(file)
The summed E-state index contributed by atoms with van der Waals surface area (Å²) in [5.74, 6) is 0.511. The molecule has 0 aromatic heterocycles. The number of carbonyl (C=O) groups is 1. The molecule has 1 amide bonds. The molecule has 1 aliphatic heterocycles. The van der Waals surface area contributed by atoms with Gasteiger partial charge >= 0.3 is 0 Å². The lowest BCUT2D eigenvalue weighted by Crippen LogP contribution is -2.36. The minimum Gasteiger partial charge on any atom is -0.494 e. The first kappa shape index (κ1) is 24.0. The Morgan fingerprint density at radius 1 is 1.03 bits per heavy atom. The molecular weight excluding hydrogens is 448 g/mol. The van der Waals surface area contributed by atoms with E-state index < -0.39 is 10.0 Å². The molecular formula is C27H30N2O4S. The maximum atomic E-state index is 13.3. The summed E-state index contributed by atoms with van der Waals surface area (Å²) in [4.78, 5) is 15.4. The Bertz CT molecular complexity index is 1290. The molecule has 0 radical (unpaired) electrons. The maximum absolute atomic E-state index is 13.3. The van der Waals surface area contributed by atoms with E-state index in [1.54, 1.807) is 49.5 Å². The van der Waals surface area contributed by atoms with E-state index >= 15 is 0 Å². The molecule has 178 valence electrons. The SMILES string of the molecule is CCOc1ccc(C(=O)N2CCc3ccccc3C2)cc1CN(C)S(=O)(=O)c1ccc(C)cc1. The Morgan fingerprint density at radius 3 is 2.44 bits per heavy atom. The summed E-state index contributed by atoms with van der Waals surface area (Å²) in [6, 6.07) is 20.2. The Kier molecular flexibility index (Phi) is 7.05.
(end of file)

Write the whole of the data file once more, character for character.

The summed E-state index contributed by atoms with van der Waals surface area (Å²) in [5.74, 6) is 0.511. The molecule has 0 aromatic heterocycles. The number of carbonyl (C=O) groups is 1. The molecule has 1 amide bonds. The molecule has 1 aliphatic heterocycles. The van der Waals surface area contributed by atoms with Gasteiger partial charge >= 0.3 is 0 Å². The lowest BCUT2D eigenvalue weighted by Crippen LogP contribution is -2.36. The minimum Gasteiger partial charge on any atom is -0.494 e. The first kappa shape index (κ1) is 24.0. The Morgan fingerprint density at radius 1 is 1.03 bits per heavy atom. The molecular weight excluding hydrogens is 448 g/mol. The van der Waals surface area contributed by atoms with E-state index < -0.39 is 10.0 Å². The molecular formula is C27H30N2O4S. The maximum atomic E-state index is 13.3. The summed E-state index contributed by atoms with van der Waals surface area (Å²) in [4.78, 5) is 15.4. The Bertz CT molecular complexity index is 1290. The molecule has 0 radical (unpaired) electrons. The maximum absolute atomic E-state index is 13.3. The van der Waals surface area contributed by atoms with E-state index in [1.54, 1.807) is 49.5 Å². The van der Waals surface area contributed by atoms with E-state index >= 15 is 0 Å². The molecule has 178 valence electrons. The SMILES string of the molecule is CCOc1ccc(C(=O)N2CCc3ccccc3C2)cc1CN(C)S(=O)(=O)c1ccc(C)cc1. The Morgan fingerprint density at radius 3 is 2.44 bits per heavy atom. The summed E-state index contributed by atoms with van der Waals surface area (Å²) in [6, 6.07) is 20.2. The Kier molecular flexibility index (Phi) is 7.05.